Page Layout Techniques in CSS

Page Layout Techniques in CSS
udemy placeholder image

Arguably one of the most difficult things to wrap your head around in CSS is how to properly layout elements on the page. In this lesson, we're going to break it down, and give concrete examples and techniques to help you overcome what gets many people stumped!

Two-column Page Layout

Let's say you wanted a two-column page, which tends to be pretty common. You can use floats for this.

Say this is your markup:

	
	<!DOCTYPE html>
	<html>
		<head>
			<title>2 Columns</title>
		</head>
		<body>
			<h1>2 Columns</h1>
			<div>
			 	<h2>First Column</h2>
			 	<p>Has ea forensibus definiebas, vis iudicabit voluptatum ad. Amet praesent sea et. Minim petentium reprehendunt id per.</p>
			</div>
			<div>
			 	<h2>Second Column</h2>
			 	<p>Te habeo eripuit cum, vix ei quot noluisse maiestatis, ea solet eruditi percipit quo. Dicant iisque vel ei, ius id imperdiet inciderint accommodare.</p>
			</div>
		</body>
	</html>
	
2 columns before applying float.
2 columns before applying float.

To get the two columns we want, we need to float one column to the left, and the other to the right, and then give them each a width of approximately half.

	
	div:nth-of-type(1) {
		width: 49%;
		float: left;
	}
	div:nth-of-type(2) {
		width: 49%;
		float: right;
	}
	

When you apply these styles, you get this:

2 columns after applying float.
2 columns after applying float.

Creating a sidebar for navigation is also a pretty popular thing you see in websites. After all, why not? They're convenient and always right next to your content.

Let's tackle this using position this time.

	
	<!DOCTYPE html>
	<html>
		<head>
			<title>Sidebar Navigation</title>
			<style>
				body, h1 {
					margin: 0;
				}
				.navigation {
					position: absolute;
					left: 0;
					width: 10rem;
					height: 100%;
					background-color: lightgray;
					text-align: center;
				}
				.navigation ul {
					padding: 0;
					list-style-type: none;
				}
				.navigation li {
					padding: 1rem;
				}
				.content {
					padding-top: 1rem;
					margin-left: 12rem;
				}
			</style>
		</head>
		<body>
			<nav class="navigation">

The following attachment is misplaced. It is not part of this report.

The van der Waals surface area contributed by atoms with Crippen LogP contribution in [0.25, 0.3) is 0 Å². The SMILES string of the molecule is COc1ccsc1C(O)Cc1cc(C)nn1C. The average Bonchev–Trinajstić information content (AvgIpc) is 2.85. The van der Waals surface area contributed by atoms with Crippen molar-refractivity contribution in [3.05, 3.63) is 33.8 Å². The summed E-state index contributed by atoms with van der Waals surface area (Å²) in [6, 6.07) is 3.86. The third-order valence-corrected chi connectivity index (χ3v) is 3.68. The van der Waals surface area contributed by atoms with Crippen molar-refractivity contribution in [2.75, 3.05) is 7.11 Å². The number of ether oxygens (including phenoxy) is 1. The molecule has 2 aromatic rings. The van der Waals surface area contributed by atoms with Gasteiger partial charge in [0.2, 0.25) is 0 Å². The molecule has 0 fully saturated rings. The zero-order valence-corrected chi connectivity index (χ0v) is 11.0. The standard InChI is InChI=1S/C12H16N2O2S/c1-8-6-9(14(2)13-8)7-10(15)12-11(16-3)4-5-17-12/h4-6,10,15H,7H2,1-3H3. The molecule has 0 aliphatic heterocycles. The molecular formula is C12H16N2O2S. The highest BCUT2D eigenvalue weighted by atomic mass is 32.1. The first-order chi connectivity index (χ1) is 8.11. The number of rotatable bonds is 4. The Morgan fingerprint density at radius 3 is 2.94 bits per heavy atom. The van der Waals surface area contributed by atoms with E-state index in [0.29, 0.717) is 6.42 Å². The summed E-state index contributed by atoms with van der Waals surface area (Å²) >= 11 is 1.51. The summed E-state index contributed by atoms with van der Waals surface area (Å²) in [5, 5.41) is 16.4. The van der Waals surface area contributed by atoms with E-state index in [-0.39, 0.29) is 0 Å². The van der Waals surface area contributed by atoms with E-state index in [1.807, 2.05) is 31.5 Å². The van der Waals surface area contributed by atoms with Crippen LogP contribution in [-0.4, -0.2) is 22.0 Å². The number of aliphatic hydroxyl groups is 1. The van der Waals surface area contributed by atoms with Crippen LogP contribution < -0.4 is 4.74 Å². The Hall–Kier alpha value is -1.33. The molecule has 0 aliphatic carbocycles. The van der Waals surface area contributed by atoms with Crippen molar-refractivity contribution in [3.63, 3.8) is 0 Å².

<span>Logo Here</span>
				<ul>
					<li>Link #1</li>
					<li>Link #2</li>
					<li>Link #3</li>
				</ul>
			</nav>
			<div class="content">
				<h1>Content Title</h1>
				<div>
					<h2>First Paragraph</h2>
					<p>Has ea forensibus definiebas, vis iudicabit voluptatum ad. Amet praesent sea et. Minim petentium reprehendunt id per.</p>
				</div>
				<div>
					<h2>Second Paragraph</h2>
					<p>Te habeo eripuit cum, vix ei quot noluisse maiestatis, ea solet eruditi percipit quo. Dicant iisque vel ei, ius id imperdiet inciderint accommodare.</p>
				</div>
			</div>
		</body>
	</html>
	
An example of sidebar navigation layout.
An example of sidebar navigation layout.

It looks like a lot at first, but let's break down what's happening here.

Our navigation element is being positioned absolute with a left value of 0. This makes our navigation links stay on the left side of the page. Also important to note that it was given a width of 10 rem.

Then, our content is given a margin-left of 12 rem. This makes it so that all the content is rendered to the right of navigation.

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Flexbox Layout

Alternatively, you can accomplish a pretty similar layout to the one above by instead using a flexible box to layout the page:

	
	<!DOCTYPE html>
	<html>
		<head>
			<title>Flexbox Layout</title>
			<style>
				body {
					margin: 0;
					min-height: 100vh;
					background: #ccc;
					display: flex;
					flex-direction: column;
				}
				.header, .footer {
					height: 3rem;
					background: #777;
					color: white;
				}
				.content {
					display: flex;
					flex: 1;
					background: #999;
					color: #000;
				}
				.main {
					flex: 1;
					background: #eee;
				}
				.sidebar {
					width: 10rem;
					background: #ccc;
				}
			</style>
		</head>
		<body>
			<header class="header">Header</header>
			<main class="content">
				<aside class="sidebar">Sidebar</aside>
				<section class="main">Main Content</section>
			</main>
			<footer class="footer">Footer</footer>
		</body>
	</html>
	
An example of using flex box for layout.
An example of using flex box for layout.

In this example, we make the page stretch vertically to take up the entire screen thanks to min-height: 100vh. Then, we stretch content and main so that the main content gets the remaining space that sidebar isn't using. By putting the header before and the footer after the content, the rest of the page renders just how we want it to!

Grid Layout

As we've seen in our lesson on CSS grids, grids were created for just this purpose of defining a layout for our page. Let's take a look at the same example as above done using CSS grids:

	
	<div class="container">
		<div class="header">Header</div>
		<div class="sidebar">Sidebar</div>
		<div class="content">Main Content</div>
		<div class="footer">Footer</div>
	</div>
	
	
	html, body, .container {
		width: 100%;
		height: 100%;
		margin: 0;
	}
	.container {
		display: grid;
		grid-template-columns: 12rem 1fr;
		grid-template-rows: 4rem 1fr 4rem;
		grid-template-areas:
		  "header header"
		  "sidebar content"
		  "footer footer";
	}
	.header {
	  grid-area: header;
	  background-color: lightblue;
	}
	.sidebar {
	  grid-area: sidebar;
	  background-color: pink;
	}
	.content {
	  grid-area: content;
	  background-color: white;
	}
	.footer {
	  grid-area: footer;
	  background-color: lightgray;
	}
	
An example of using grid for layout.
An example of using grid for layout.

Using grid-template-areas, it was relatively straightfoward to divide up our page and then give each row and column the necessary width and height values via grid-template-columns and grid-template-rows. If you are still new to CSS grids, definitely refer back to this lesson for guidance!